Lijiang


Plunging gorges, soaring snowy peaks, alpine lakes, and an ancient old town. 5 days in Lijiang, where there is much to do, and as many tourists to match. I continue on my overland journey from Singapore to Moscow, now well through the heart of Yunnan in Lijiang, before heading east to Beijing, for the Trans-Siberian Railway, to Siberia and beyond.
Got this from one of the bus legs in Thailand earlier on the trip before Kunming, pretty much deflated. Glad it hadn’t exploded in my bag, but I finished in anyway just to be sure. I try to travel cheap, but travel chips aren’t really my thing. I arrived in Lijiang late in the afternoon and managed to find the hostel (~100Y for 5 nights) booked a few days before. It was probably one of the more run down ones in the entire trip but one of those where I had the most fun, making lots of friends and exploring the area together.
Seems like the Chinese really love their hotpots and so I had my second communal steamboat (since arriving in China) with other folks at the hostel (mostly from other parts of China this time) and drank more ‘Wind Flower Snow Moon’ beer. The folks were really friendly, and if it were in Singapore anyone else would have thought they had been friends for years when in fact, most of them probably met for the first time that night. I was kind of apprehensive in joining in, being in a new environment, but they were really nice and inclusive, so it was hard not to feel at home (apart from the fact that the hostel was not really in great shape).
Most people head directly to Jade Dragon Snow Mountain and take the cable car up to its snowy peak, but as my hostel offered a group hiker around the mountain, I decided to try that instead. If you prefer/ intend to go up the mountain on your own, this information might come in handy. The next morning, I joined a hike organised by the hostel (180Y) to the Jade Dragon Snow Mountain area. Although we weren’t going to the summit, the hike would take us to the areas surrounding the summit seldom frequented by tourists. There were no clearly demarcated paths, meaning that the hike could only be lead by people experienced in the area. First, getting to the start point, a short distance out of town, via a minivan.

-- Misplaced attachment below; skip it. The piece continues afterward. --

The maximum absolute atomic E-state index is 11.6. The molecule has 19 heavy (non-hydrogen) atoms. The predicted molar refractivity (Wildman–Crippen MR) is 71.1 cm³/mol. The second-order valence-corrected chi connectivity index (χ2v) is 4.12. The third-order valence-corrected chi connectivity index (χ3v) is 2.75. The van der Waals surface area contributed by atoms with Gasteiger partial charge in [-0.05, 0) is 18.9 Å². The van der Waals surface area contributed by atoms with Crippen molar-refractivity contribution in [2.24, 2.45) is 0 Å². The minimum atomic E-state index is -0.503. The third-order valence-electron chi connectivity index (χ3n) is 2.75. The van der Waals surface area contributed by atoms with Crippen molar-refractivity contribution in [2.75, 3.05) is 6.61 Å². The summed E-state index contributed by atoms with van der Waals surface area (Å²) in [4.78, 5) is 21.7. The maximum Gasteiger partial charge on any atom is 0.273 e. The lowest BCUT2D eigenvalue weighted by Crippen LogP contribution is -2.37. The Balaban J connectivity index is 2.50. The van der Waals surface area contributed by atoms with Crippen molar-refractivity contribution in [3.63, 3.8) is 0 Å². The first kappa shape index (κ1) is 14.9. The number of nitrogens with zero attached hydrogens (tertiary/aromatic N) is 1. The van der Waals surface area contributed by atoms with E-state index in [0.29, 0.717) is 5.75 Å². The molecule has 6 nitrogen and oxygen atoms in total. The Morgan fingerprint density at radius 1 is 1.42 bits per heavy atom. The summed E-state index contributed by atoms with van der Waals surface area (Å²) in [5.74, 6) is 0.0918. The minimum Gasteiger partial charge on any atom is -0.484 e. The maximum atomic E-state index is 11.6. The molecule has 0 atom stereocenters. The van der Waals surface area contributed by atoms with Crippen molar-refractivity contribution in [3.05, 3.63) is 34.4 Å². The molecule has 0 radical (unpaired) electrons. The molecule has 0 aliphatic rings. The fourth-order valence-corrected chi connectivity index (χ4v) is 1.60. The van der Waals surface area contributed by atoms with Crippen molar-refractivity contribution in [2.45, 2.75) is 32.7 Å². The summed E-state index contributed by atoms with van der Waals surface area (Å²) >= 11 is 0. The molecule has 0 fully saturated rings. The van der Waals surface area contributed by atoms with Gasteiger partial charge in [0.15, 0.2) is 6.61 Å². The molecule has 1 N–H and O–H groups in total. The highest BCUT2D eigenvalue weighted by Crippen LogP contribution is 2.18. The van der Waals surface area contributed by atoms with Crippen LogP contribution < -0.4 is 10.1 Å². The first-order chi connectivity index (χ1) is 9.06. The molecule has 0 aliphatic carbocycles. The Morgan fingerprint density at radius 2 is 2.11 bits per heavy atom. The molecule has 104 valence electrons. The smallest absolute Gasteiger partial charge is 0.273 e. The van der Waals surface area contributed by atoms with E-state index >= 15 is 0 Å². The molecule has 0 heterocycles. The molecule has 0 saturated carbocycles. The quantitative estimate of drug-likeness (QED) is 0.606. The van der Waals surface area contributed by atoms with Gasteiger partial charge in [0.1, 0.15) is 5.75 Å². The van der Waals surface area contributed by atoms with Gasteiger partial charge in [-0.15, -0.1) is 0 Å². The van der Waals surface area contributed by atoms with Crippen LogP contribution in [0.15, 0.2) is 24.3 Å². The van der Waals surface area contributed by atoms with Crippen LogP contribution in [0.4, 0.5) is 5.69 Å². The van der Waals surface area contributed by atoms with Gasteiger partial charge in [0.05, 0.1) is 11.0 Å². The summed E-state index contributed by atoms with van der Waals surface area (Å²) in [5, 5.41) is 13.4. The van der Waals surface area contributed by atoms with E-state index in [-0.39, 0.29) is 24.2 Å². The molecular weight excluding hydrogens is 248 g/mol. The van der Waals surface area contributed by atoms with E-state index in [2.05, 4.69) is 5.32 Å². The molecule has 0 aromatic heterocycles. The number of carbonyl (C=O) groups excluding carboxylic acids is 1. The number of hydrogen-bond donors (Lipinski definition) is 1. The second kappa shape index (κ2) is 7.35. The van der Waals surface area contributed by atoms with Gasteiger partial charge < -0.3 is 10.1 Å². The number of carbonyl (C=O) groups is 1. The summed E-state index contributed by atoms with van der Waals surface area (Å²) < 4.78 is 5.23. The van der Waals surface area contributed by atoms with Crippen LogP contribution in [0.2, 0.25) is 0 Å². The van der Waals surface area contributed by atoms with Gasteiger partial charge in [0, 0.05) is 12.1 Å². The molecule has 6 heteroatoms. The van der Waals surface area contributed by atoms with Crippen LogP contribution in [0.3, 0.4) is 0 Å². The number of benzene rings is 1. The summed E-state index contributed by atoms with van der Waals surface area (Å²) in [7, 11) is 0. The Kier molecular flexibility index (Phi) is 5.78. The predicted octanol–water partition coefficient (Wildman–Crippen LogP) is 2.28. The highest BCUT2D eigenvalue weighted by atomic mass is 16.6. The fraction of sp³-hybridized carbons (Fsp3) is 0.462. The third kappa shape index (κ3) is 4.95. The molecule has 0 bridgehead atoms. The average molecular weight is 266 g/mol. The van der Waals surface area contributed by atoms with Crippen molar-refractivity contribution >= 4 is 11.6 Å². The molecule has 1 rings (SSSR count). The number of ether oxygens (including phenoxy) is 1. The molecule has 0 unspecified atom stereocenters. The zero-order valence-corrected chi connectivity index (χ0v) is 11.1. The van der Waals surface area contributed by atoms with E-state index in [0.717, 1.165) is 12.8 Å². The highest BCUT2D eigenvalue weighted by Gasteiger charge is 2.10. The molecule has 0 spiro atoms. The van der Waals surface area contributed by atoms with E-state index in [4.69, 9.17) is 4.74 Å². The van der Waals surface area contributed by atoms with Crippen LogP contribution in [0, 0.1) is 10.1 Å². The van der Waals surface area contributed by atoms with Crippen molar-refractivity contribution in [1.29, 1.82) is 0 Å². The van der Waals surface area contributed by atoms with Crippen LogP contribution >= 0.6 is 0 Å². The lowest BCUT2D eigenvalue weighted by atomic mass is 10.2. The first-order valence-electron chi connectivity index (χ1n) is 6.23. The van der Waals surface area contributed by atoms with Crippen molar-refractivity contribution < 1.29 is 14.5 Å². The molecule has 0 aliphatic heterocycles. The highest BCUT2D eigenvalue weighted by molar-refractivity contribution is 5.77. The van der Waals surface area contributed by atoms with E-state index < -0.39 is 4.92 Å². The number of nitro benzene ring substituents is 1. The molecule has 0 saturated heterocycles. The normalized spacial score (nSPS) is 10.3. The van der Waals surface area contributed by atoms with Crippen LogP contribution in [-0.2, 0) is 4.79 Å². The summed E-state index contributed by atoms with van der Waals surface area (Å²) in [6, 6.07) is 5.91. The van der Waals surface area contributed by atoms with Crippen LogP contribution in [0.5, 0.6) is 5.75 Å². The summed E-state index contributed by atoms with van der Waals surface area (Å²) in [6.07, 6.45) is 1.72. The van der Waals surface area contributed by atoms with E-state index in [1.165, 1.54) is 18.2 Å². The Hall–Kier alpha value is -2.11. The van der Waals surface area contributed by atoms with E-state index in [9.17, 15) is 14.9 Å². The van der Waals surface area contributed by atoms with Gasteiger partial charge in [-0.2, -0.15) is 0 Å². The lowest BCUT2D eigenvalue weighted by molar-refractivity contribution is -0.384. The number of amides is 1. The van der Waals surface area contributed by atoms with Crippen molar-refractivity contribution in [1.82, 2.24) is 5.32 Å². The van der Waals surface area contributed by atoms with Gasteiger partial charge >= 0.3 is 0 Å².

Throughout the hike there was almost no one else other than our hiking group, maybe one or two hikers who somehow made it on their own, and some touristy horse riding stuff near the exit of the hike. The area’s called (no persons area) for good reason and I would definitely advise not going there alone. Just did a quick google of area while writing this and apparently tourists get lost in the area often, while one died in the area just this Feb after getting injured and not being able to get help in time.
So it seemed I hadn’t got myself enough hiking the day before, and got myself into another hike the next day, to the Tiger Leaping Gorge. This time, it wasn’t one organised by the hostel but by other guests planning to head there and had invited anyone else who might be interested. The path was well frequented by tourists and there wasn’t a need for a guide. However, the hostel did help us to reserve tickets on the bus to and from the Tiger Leaping Gorge (110Y for transport, 65Y for admission paid at entrance).
Entering the gorge, the road to the starting point of the hike can be quite unnerving, with steep overhanging rocks on one side of the road and a drop off on the other side that seemed to extend forever to the bottom. Portions of the road were missing from heavy rockfall, and the fact that the driver was on the phone with a hand on the wheel did not help calm passengers down. At Tina’s Guesthouse, everyone got off the bus (some were leaving their bags at Tina’s or staying the night there), while those on the day hike (like us) proceeded with a smaller vehicle to the start of the hike a little further down the road.

Chris Agar

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